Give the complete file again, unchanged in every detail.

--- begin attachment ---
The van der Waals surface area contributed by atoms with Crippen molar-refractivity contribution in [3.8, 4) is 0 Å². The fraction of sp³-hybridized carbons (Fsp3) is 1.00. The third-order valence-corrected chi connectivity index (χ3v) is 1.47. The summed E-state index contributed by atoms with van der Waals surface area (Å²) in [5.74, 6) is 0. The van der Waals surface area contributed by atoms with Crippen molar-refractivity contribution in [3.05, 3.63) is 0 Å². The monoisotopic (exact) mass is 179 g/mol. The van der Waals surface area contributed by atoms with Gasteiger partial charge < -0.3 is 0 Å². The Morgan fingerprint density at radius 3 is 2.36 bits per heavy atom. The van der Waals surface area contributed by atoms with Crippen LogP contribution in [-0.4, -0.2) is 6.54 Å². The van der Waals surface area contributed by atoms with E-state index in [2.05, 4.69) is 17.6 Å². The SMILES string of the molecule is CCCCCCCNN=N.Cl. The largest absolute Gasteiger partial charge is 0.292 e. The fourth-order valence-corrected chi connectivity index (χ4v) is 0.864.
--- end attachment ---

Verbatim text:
The van der Waals surface area contributed by atoms with Crippen molar-refractivity contribution in [3.8, 4) is 0 Å². The fraction of sp³-hybridized carbons (Fsp3) is 1.00. The third-order valence-corrected chi connectivity index (χ3v) is 1.47. The summed E-state index contributed by atoms with van der Waals surface area (Å²) in [5.74, 6) is 0. The van der Waals surface area contributed by atoms with Crippen molar-refractivity contribution in [3.05, 3.63) is 0 Å². The monoisotopic (exact) mass is 179 g/mol. The van der Waals surface area contributed by atoms with Gasteiger partial charge < -0.3 is 0 Å². The Morgan fingerprint density at radius 3 is 2.36 bits per heavy atom. The van der Waals surface area contributed by atoms with Crippen LogP contribution in [-0.4, -0.2) is 6.54 Å². The van der Waals surface area contributed by atoms with E-state index in [2.05, 4.69) is 17.6 Å². The SMILES string of the molecule is CCCCCCCNN=N.Cl. The largest absolute Gasteiger partial charge is 0.292 e. The fourth-order valence-corrected chi connectivity index (χ4v) is 0.864.